Bench Memos

Kmiec’s Kmuck

I’ve just had it drawn to my attention that Douglas Kmiec wrote a piece for the Jesuit-published America magazine a while back, defending the president’s “empathy” standard for judicial nominations.  It’s an appallingly incoherent performance–as though Kmiec were playing the blindfold-game “pin the tail on the elephant” when the animal isn’t even in the room.  If anyone can make any sense of his effort to restate the “empathy” standard, please let me know.  But in the course of thrashing about, Kmiec attacks originalism by way of caricaturing it, misdescribes the issues in the Ledbetter case (see Stuart Taylor on this), and considers the homicide rate to be somehow relevant to the interpretation of the Second Amendment and its possible application to state laws.

Worse yet, having now completed his utter thralldom to President Obama, Kmiec adopts the left’s hoariest talking points on two issues on which he once supposedly had hesitations and misgivings about Candidate Obama.  On gay marriage, Kmiec writes:

If the California Supreme Court, for example, chooses to uphold Proposition 8 in a way that validates the selective oppression of one class of citizens, the empathy animating federal equal protection will be put to the test.

Oh.  My.  So Douglas Kmiec now believes that homosexuals desirous of marrying one another are a “class of citizens” being victimized by “selective oppression” by the maintenance of a legal order that has existed time out of mind for the purpose of preserving the integrity of the procreative family.

On abortion, while continuing to call himself “a defender of the idea that personhood begins at conception” (a claim he himself rendered doubtful recently), Kmiec says:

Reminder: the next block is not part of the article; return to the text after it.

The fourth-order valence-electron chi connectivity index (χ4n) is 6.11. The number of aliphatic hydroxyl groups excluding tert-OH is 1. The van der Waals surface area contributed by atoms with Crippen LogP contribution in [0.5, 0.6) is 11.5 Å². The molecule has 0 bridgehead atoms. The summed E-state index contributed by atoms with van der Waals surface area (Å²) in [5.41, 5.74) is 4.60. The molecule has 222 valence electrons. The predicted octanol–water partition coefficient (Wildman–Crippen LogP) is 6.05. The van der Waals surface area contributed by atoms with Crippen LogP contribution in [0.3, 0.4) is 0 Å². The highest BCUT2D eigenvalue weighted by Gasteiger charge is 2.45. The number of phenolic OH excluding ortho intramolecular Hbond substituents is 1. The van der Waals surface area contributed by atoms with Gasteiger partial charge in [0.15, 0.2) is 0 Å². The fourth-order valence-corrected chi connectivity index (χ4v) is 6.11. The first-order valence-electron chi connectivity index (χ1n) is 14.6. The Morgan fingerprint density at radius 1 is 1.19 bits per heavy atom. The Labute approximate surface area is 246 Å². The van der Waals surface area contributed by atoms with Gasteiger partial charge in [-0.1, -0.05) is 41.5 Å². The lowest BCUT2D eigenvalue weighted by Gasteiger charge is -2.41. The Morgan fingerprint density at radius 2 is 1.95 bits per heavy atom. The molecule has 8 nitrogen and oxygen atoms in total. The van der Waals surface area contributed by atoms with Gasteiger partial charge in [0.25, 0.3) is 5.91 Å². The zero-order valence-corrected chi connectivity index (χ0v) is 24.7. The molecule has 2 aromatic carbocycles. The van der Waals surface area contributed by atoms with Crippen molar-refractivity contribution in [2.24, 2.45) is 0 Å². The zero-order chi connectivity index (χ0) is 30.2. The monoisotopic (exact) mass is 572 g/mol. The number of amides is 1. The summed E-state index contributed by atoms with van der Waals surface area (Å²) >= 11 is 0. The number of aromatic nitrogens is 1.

From the standpoint of empathy, doesn’t it seem unlikely that the states prepared to criminalize abortion upon the overturning of Roe will take the next step of sending predominantly poor women and college co-eds to jail? And if compassion exempts these women from incarceration, what consistent principle then sends the doctors off to prison?

This is so common a scare tactic among abortion supporters that a legal scholar who used to be a consistent pro-lifer should blush to employ it.  But Douglas Kmiec no longer seems to be one of us “beasts with red cheeks.”

Matthew J. Franck is the Director of the William E. and Carol G. Simon Center on Religion and the Constitution at the Witherspoon Institute in Princeton, New Jersey.

Most Popular

Politics & Policy

The Great Misdirection

The House Democrats are frustrated, very frustrated. They’ve gotten themselves entangled in procedural disputes with the Trump administration that no one particularly cares about and that might be litigated for a very long time. A Washington Post report over the weekend spelled out how stymied Democrats ... Read More

Australia’s Voters Reject Leftist Ideas

Hell hath no fury greater than left-wingers who lose an election in a surprise upset. Think Brexit in 2016. Think Trump’s victory the same year. Now add Australia. Conservative prime minister Scott Morrison shocked pollsters and pundits alike with his victory on Saturday, and the reaction has been brutal ... Read More
NR Webathon

We’ve Had Bill Barr’s Back

One of the more dismaying features of the national political debate lately is how casually and cynically Attorney General Bill Barr has been smeared. He is routinely compared to Roy Cohn on a cable-TV program that prides itself on assembling the most thoughtful and plugged-in political analysts and ... Read More
Film & TV

Game of Thrones: A Father’s Legacy Endures

Warning! If you don't want to read any spoilers from last night's series finale of Game of Thrones, stop reading. Right now. There is a lot to unpack about the Thrones finale, and I fully understand many of the criticisms I read on Twitter and elsewhere. Yes, the show was compressed. Yes, there were moments ... Read More

The Merit of Merit-Based Immigration

Having chain-migrated his way into the White House and a little bit of political power, Donald Trump’s son-in-law is shopping around an immigration plan. And if you can get past the hilarious juxtaposition of the words “merit-based” and “Jared Kushner,” it’s a pretty good one. As things stand, the ... Read More